The Taxation of Trusts Post Finance Act 2006
Author: Robert Venables Q.C.
Publication date: 25/10/2006
Topics Covered :
The Finance Act 2006 has been described as the most savage attack on trusts since The Statute of Uses 1535. In the view of the author of this Intelligence Report, the attack is as technically deficient as it is unprincipled and immoral and paradoxically opens up new avenues of tax planning. He predicts that ‘the dread’ Gordon Brown will be no more successful than was ‘the dread’ Henry VIII and that trusts will be alive and kicking long after Gordon Brown has bitten the dust.
In this Intelligence Report, the author deals with the major changes introduced by Finance Act 2006 to inheritance tax, capital gains tax and income tax as they affect trusts, their settlors and beneficiaries. An important feature of the Report is the pragmatic discussion of new strategies for survival under the new regime.
The Intelligence Report is intended primarily for barristers, solicitors, accountants, chartered tax advisers, professional trustees, officers of trust corporations and other professionals who already have a working knowledge of the United Kingdom taxation of trusts before the 2006 changes.
Robert Venables Q.C. Is an acknowledged expert on taxation, particularly the taxation of trusts, inheritance tax and offshore and international taxation. He is the author of several seminal works on trusts and taxation, including Non-Resident Trusts and Inheritance Tax Planning.
In the course of his practice at the bar over the last quarter century (and particularly since being appointed Queen’s Counsel in 1990) he has advised on sophisticated planning for many trusts, both at home and abroad, and appeared in landmark cases in the House of Lords, the Privy Council and the European Court of Justice, as well as in the Court of Appeal and High Court.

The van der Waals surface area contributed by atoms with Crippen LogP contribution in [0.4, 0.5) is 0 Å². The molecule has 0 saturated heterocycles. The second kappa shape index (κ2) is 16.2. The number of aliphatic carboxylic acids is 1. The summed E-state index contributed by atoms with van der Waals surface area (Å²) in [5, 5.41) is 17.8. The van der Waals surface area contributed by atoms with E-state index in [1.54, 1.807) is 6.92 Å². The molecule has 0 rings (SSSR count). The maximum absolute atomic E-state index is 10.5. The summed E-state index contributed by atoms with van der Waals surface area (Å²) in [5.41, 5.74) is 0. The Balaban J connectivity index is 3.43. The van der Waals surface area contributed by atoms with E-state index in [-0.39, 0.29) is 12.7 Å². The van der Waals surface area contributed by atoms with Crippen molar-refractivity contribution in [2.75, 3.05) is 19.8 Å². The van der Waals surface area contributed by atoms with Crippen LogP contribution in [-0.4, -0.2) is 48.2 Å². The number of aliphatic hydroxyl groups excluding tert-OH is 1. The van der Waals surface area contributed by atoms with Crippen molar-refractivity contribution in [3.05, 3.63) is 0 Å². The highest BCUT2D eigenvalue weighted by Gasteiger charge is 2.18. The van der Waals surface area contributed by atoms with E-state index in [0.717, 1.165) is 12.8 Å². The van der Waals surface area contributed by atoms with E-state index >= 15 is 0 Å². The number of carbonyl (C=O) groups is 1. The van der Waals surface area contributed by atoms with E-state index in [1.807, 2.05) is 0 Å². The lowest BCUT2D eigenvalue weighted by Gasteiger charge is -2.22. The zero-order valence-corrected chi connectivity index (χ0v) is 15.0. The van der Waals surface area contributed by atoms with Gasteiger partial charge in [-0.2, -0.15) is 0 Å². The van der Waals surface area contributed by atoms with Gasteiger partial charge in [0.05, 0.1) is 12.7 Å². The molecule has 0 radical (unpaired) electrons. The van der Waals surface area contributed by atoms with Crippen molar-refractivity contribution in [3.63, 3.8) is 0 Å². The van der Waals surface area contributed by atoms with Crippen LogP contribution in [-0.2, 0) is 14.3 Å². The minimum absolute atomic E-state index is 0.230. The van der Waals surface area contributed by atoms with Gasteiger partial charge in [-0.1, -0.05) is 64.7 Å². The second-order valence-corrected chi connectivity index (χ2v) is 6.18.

Famous cases involving trusts and/or inheritance tax in which he has appeared include Lady Ingram, Jerome v Kelly, R v Dimsey, and Marshall v Kerr in the House of Lords and Howell v Trippier in the Court of Appeal. He was Chairman of the Revenue Bar Association of England and Wales 2001-05, is a Master of the Bench of the Middle Temple and a Fellow and Council Member of the Chartered Institute of Taxation.
He was a full-time Oxford law don in the 1970s and is now a non-executive Fellow of the college of St Edmund Hall, in the University of Oxford. Publication scheduled for October 2006
Chapter 1 The New World
Chapter 2 First Principles
Chapter 3 Important Concepts, Old and New
Chapter 4 Recognised and Unrecognised Interests in Possession
Chapter 5 Immediate Post-death Interests
Chapter 6 Transitional Serial Interest Type I: Section 49C Interests
Chapter 7 Transitional Serial Interest Type II: Section 49D Interests
Chapter 8 Transitional Serial Interest Type III: Section 49E Interests
Chapter 9 Disabled Person's Interest
Chapter 10 Taxation of Interest in Possession Trusts
Chapter 11 Accumulation and Maintenance Trusts
Chapter 12 Section 71A Trusts for Bereaved Minors
Chapter 13 Section 71D Age 18-to-25 Trusts
Chapter 14 Insurance Policies
Chapter 15 Wills and Variations of the Estates of Deceased Persons
Chapter 16 Capital Gains Tax: Inheritance Tax Related Changes
Chapter 17 Capital Gains Tax: Other Changes
Chapter 18 Income Tax Changes
Chapter 19 Gifts with Reservation of Benefits and Previously Owned Assets
Chapter 20 Strategies for pre-B Day interest in possession Trusts
Chapter 21 Strategies for pre-B Day accumulation and maintenance Trusts
Chapter 22 Strategies Using New Trusts